This is a question that I ask myself on a pretty regular basis. As someone who likes to dabble into the world of Science Fiction, tech is normally a topic that comes up during the story. I don’t want to take away from the characters and the plot, but I want some tech to be involved.
I am also an avid lover of tech, so that makes a little harder for me to try not to get too technical during the writing of my story. I understand that not all readers want to read about the tech in my stories universe, so I try not to dive too deep, but I also know that there are people out there that like to see what ideas and uses we can think of for our technology.
I mean a few decades ago, someone could watch Star Trek: The Next Generation and not have the faintest idea that in the future that people would be wearing computers on their wrists and carrying one in their pocket. Heck, even the tablet is stronger then most computers of the age. But some author thought that up as a futuristic device. And now it is common.
I’d like to ask the frequent visitors to this site, how much tech would you like to see in a story? At what point is too much distracting towards the reading? What are your thoughts and opinions?
Many people will wonder how the night sky can affect their life in any way possible. Well, it can’t, but it can sure be beautiful. Below is a picture from a NASA Expedition 30 crew member on the International Space Station.
An International Space Station, who would have thought. Not many people in the past would have seen something like this scientific equipment pushed through in their lifetime, let alone in the early part of this century. I mean 50 years ago we were starting out on our journey into the heavens and now we have people that are stationed around the Earth on a daily basis. How far we’ve come.
I know this doesn’t really play into a literary post, but sometimes you just have to sit back in awe of everything that has been accomplished.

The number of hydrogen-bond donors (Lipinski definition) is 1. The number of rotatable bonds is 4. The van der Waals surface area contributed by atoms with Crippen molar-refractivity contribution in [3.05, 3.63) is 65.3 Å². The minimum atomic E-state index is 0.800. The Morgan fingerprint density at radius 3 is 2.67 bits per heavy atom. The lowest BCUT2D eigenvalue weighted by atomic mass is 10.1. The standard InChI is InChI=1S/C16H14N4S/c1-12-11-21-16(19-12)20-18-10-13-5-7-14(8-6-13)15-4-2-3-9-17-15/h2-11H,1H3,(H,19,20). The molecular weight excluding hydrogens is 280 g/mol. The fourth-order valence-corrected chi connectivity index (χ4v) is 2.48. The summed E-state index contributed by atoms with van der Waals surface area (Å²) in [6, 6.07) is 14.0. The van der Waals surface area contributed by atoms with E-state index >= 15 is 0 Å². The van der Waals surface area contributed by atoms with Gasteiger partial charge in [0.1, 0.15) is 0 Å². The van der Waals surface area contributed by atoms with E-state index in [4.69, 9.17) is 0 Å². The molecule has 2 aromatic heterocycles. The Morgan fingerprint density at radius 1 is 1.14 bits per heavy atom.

Science Fiction is fiction, should it follow the science of today’s world or should it not? This is a question that you have to figure out if you are planning any type of science fiction project. There are problems that can arise by using real science when creating a science fiction story. Sometimes the rules as we know them just aren’t enough to make the story happen. You might have to fudge the science a little to get the story to work. A perfect example is the faster-than-light technologies that have been created to make space travel possible.
Do your readers get turned away be the fact that you had to create ideas and science to make your story work? I don’t believe that they do. In most science fiction works there are ideas and theories in place that could not be sustained in the “real” world, but readers tend to look past the actual facts behind the science for the overall story that is being presented. If people were set on the science, they could see the inherit flaws in the X-Wing design from Star Wars and how there is no noise in space. But time and time again these items are overlooked because of the entertainment value of the story.
There are some readers who enjoy the hard science behind a story. I know and follow author and astronomer Mike Brotherton, who has written books based on hard science, and they are popular. I am also a fan of the late Michael Crichton, who worked in some real science with his fiction ideas, and his books were popular. So is it the science that draws the readers or just the story tellers ability to write a great story? I believe it is the great writing skills of these authors that made them popular, not the fact that science was used.
Readers want realism in stories, but the facts can be overlooked as long as they fit into the realm of the story. Any scientific rule can be broken as long as it fits into the fiction world. We all try to keep our stories real, but it is the essence of the story that drives the readers to keep on reading and will keep them coming back, time and time again.
What do you think?